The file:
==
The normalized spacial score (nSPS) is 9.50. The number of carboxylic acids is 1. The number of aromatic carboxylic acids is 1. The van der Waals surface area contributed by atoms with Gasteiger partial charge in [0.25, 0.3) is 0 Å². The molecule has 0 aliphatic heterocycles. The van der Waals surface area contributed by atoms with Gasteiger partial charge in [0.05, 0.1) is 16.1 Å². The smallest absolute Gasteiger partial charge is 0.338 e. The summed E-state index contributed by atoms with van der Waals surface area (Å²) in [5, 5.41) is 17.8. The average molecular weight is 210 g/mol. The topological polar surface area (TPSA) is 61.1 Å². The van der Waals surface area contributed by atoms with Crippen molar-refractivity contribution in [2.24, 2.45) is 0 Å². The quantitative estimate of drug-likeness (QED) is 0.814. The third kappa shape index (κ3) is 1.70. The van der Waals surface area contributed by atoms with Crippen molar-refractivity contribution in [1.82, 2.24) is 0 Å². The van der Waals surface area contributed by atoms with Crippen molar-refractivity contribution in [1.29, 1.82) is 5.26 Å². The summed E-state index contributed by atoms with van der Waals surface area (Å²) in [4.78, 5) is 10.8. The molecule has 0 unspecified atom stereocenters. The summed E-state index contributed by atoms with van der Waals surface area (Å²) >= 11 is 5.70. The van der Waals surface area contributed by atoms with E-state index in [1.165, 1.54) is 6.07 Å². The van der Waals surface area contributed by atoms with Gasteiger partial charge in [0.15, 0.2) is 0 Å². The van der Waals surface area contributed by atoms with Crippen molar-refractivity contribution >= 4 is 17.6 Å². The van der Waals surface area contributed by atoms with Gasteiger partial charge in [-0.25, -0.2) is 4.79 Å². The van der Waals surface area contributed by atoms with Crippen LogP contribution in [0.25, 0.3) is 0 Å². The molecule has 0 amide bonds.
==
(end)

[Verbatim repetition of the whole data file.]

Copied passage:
The normalized spacial score (nSPS) is 9.50. The number of carboxylic acids is 1. The number of aromatic carboxylic acids is 1. The van der Waals surface area contributed by atoms with Gasteiger partial charge in [0.25, 0.3) is 0 Å². The molecule has 0 aliphatic heterocycles. The van der Waals surface area contributed by atoms with Gasteiger partial charge in [0.05, 0.1) is 16.1 Å². The smallest absolute Gasteiger partial charge is 0.338 e. The summed E-state index contributed by atoms with van der Waals surface area (Å²) in [5, 5.41) is 17.8. The average molecular weight is 210 g/mol. The topological polar surface area (TPSA) is 61.1 Å². The van der Waals surface area contributed by atoms with Crippen molar-refractivity contribution in [2.24, 2.45) is 0 Å². The quantitative estimate of drug-likeness (QED) is 0.814. The third kappa shape index (κ3) is 1.70. The van der Waals surface area contributed by atoms with Crippen molar-refractivity contribution in [1.82, 2.24) is 0 Å². The van der Waals surface area contributed by atoms with Crippen molar-refractivity contribution in [1.29, 1.82) is 5.26 Å². The summed E-state index contributed by atoms with van der Waals surface area (Å²) in [4.78, 5) is 10.8. The molecule has 0 unspecified atom stereocenters. The summed E-state index contributed by atoms with van der Waals surface area (Å²) >= 11 is 5.70. The van der Waals surface area contributed by atoms with E-state index in [1.165, 1.54) is 6.07 Å². The van der Waals surface area contributed by atoms with Gasteiger partial charge in [0.15, 0.2) is 0 Å². The van der Waals surface area contributed by atoms with Crippen molar-refractivity contribution >= 4 is 17.6 Å². The van der Waals surface area contributed by atoms with Gasteiger partial charge in [-0.25, -0.2) is 4.79 Å². The van der Waals surface area contributed by atoms with Crippen LogP contribution in [0.25, 0.3) is 0 Å². The molecule has 0 amide bonds.